In A Northern Soul, Sean McAllister follows Steve, a factory worker with dreams of rapping and making a difference in his community.
In A Northern Soul, director Sean McAllister documents the life of Steve, a factory worker with dreams of making it as a rapper. Ahead of its release, we speak to the filmmaker about cuts, class and why counter-narratives are so important.
For years, working class communities have been degraded on our television screens. Thanks to productions such as Benefits Street, Skint and On Benefits & Proud, stories of people struggling to get by have been manipulated – without dignity or respect. However, in A Northern Soul, filmmaker Sean McAllister provides an impassioned counter-narrative to how poverty in the north of England is perceived in the mainstream media. London-based TV executives could learn a lot from him.
McAllister grew up in a working class community in Hull. After leaving school at 16, he worked dead-end factory jobs, before picking up the camera and making his way to the National Film and Television School. Since then, he has become a Sundance-winning filmmaker and his documentaries – including the BAFTA nominated A Syrian Love Story (2015) – have taken him across the globe.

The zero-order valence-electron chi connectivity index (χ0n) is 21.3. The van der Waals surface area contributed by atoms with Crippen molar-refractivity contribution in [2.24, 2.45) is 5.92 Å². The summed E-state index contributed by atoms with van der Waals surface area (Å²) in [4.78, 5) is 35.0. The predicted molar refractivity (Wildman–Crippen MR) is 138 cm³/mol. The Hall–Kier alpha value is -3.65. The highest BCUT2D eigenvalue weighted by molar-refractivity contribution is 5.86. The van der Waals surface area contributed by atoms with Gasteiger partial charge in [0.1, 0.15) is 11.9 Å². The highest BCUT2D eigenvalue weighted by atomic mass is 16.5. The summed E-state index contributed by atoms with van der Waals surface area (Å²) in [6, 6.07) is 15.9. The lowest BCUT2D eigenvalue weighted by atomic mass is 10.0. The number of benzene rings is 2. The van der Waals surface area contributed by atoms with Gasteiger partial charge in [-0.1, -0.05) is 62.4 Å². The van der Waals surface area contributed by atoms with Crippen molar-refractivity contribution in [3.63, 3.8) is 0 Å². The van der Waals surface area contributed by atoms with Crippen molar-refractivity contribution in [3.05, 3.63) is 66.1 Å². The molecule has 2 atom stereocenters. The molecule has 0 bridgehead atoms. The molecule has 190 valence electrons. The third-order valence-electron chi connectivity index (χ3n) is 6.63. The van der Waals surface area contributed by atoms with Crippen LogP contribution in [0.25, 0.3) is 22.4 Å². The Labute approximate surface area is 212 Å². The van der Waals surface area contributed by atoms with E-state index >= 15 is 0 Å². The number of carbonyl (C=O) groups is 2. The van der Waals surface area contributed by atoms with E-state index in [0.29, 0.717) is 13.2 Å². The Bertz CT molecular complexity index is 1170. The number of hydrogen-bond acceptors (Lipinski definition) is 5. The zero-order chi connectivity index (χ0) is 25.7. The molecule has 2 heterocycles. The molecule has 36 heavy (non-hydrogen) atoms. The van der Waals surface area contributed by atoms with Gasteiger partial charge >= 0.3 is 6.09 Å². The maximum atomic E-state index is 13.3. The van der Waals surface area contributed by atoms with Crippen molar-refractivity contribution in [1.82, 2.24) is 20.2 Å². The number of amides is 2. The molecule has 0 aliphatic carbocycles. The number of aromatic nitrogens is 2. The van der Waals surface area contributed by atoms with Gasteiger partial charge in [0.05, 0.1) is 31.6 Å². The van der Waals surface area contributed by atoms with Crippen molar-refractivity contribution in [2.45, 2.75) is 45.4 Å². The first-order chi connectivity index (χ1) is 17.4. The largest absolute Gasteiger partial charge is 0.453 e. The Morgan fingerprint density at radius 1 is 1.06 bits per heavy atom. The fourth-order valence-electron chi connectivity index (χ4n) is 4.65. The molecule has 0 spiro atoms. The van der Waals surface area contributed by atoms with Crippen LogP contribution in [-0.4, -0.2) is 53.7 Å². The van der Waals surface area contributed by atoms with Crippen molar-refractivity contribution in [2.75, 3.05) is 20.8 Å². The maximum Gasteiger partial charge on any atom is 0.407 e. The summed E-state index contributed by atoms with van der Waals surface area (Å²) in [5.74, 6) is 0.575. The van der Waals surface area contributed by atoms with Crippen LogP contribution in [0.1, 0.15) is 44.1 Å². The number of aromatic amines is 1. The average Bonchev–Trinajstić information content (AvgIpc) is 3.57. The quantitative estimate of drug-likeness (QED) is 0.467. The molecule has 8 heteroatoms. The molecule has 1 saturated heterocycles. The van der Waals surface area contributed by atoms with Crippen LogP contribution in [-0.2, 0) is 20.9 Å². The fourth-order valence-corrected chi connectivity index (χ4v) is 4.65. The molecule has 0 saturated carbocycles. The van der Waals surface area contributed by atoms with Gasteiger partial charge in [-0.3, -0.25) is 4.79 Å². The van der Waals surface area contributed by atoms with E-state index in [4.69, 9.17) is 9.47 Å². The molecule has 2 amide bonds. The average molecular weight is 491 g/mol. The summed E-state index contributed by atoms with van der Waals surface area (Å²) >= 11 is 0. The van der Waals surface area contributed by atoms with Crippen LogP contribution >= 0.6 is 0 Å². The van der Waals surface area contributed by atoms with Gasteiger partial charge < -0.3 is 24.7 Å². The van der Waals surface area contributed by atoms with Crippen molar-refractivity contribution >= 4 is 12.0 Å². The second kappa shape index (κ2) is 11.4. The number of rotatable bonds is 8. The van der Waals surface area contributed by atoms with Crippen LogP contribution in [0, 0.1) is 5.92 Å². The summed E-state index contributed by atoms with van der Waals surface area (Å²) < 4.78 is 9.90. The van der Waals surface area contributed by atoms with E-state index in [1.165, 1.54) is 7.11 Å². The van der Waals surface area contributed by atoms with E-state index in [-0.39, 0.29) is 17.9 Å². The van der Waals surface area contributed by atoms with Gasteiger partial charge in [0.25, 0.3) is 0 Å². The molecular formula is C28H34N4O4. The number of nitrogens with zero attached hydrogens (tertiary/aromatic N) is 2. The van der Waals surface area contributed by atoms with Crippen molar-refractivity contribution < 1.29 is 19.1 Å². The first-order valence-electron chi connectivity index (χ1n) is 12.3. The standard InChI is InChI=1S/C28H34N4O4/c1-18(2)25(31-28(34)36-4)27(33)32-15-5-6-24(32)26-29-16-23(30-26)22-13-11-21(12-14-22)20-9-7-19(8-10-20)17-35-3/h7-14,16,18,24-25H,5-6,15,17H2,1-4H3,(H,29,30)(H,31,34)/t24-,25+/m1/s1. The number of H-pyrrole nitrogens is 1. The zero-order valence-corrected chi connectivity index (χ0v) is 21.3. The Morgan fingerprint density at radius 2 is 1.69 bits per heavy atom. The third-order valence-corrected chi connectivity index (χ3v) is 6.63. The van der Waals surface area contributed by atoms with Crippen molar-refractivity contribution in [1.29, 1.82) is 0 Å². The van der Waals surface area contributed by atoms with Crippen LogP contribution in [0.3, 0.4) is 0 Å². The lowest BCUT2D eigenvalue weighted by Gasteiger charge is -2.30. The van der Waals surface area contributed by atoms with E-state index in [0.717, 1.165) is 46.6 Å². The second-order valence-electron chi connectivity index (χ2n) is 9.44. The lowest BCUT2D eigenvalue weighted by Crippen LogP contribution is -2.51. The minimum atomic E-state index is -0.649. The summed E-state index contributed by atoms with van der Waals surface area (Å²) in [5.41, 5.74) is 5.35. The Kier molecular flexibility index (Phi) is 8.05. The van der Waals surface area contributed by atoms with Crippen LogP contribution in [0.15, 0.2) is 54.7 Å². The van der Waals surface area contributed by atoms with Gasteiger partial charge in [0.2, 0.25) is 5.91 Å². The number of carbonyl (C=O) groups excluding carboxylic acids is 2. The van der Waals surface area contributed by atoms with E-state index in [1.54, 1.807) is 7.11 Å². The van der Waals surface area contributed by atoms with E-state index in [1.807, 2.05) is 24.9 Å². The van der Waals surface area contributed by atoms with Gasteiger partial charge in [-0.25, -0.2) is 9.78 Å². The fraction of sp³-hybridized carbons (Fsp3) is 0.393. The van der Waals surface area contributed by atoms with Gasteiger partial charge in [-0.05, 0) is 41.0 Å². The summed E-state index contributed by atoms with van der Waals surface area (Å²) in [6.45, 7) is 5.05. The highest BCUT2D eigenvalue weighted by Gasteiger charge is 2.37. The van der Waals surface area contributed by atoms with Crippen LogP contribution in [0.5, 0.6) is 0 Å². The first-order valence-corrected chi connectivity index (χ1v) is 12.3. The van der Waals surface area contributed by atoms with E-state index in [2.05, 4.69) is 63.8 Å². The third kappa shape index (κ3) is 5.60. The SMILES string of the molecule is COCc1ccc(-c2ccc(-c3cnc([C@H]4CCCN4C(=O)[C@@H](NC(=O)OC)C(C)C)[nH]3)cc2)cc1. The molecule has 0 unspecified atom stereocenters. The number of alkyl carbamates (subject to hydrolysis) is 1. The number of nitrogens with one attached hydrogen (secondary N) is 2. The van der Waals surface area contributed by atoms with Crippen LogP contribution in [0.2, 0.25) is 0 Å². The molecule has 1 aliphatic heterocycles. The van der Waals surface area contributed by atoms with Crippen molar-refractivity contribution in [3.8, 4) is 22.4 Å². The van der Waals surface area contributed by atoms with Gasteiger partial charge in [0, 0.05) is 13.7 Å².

In 2017, he moved back to his hometown for the first time in over 20 years, as part of his role as director of Hull’s City of Culture celebrations. Around the same time, he met Steve, a factory worker harbouring ambitions of making it as a hip hop artist. Seeing something of himself in the would-be rapper, McAllister decided to document his life during a transformative year for Hull.
Steve was given a grant by his employer to start his ‘Beats Bus’ project, which allowed him to tour the city’s poorest schools with a mobile sound studio, giving children advice and mentoring. A Northern Soul follows Steve’s journey and the impact of the Beats Bus on the local community. It’s an impassioned look at one man’s creative dreams – and a personal cry for social mobility in a city where one in three children live in poverty.
Sean, how did you first meet Steve?